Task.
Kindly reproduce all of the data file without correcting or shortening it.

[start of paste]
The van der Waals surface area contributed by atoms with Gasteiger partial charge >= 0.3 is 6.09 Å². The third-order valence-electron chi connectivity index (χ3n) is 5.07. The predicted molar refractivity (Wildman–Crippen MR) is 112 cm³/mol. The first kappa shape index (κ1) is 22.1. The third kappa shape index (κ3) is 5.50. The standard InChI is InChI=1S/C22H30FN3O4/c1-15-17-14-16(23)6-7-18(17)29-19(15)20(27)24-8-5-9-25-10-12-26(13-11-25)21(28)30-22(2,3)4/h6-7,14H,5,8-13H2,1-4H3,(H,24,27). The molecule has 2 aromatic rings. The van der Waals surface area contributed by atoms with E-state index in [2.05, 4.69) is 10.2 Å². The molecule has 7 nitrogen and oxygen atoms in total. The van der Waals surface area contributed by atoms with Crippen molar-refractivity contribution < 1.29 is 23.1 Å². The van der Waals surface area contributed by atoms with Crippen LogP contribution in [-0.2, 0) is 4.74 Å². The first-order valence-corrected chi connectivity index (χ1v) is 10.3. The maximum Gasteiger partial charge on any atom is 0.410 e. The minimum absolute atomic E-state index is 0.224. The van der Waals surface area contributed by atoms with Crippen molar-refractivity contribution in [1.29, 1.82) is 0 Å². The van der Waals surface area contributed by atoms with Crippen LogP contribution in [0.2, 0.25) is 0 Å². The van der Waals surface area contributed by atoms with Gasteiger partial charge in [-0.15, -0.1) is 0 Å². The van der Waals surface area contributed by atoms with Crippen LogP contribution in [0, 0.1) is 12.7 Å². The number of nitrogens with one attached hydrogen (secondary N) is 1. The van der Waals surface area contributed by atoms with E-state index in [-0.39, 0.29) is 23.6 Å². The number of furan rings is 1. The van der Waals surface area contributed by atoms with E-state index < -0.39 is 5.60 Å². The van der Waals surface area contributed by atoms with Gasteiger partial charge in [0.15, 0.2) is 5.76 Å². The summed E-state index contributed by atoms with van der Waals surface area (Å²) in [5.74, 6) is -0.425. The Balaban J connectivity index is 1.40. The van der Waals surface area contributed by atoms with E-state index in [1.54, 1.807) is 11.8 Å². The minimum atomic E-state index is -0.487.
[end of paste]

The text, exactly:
The van der Waals surface area contributed by atoms with Gasteiger partial charge >= 0.3 is 6.09 Å². The third-order valence-electron chi connectivity index (χ3n) is 5.07. The predicted molar refractivity (Wildman–Crippen MR) is 112 cm³/mol. The first kappa shape index (κ1) is 22.1. The third kappa shape index (κ3) is 5.50. The standard InChI is InChI=1S/C22H30FN3O4/c1-15-17-14-16(23)6-7-18(17)29-19(15)20(27)24-8-5-9-25-10-12-26(13-11-25)21(28)30-22(2,3)4/h6-7,14H,5,8-13H2,1-4H3,(H,24,27). The molecule has 2 aromatic rings. The van der Waals surface area contributed by atoms with E-state index in [2.05, 4.69) is 10.2 Å². The molecule has 7 nitrogen and oxygen atoms in total. The van der Waals surface area contributed by atoms with Crippen molar-refractivity contribution < 1.29 is 23.1 Å². The van der Waals surface area contributed by atoms with Crippen LogP contribution in [-0.2, 0) is 4.74 Å². The first-order valence-corrected chi connectivity index (χ1v) is 10.3. The maximum Gasteiger partial charge on any atom is 0.410 e. The minimum absolute atomic E-state index is 0.224. The van der Waals surface area contributed by atoms with Crippen molar-refractivity contribution in [1.29, 1.82) is 0 Å². The van der Waals surface area contributed by atoms with Crippen LogP contribution in [0.2, 0.25) is 0 Å². The van der Waals surface area contributed by atoms with Gasteiger partial charge in [-0.15, -0.1) is 0 Å². The van der Waals surface area contributed by atoms with Crippen LogP contribution in [0, 0.1) is 12.7 Å². The number of nitrogens with one attached hydrogen (secondary N) is 1. The van der Waals surface area contributed by atoms with E-state index in [-0.39, 0.29) is 23.6 Å². The number of furan rings is 1. The van der Waals surface area contributed by atoms with E-state index < -0.39 is 5.60 Å². The van der Waals surface area contributed by atoms with Gasteiger partial charge in [0.15, 0.2) is 5.76 Å². The summed E-state index contributed by atoms with van der Waals surface area (Å²) in [5.74, 6) is -0.425. The Balaban J connectivity index is 1.40. The van der Waals surface area contributed by atoms with E-state index in [1.54, 1.807) is 11.8 Å². The minimum atomic E-state index is -0.487.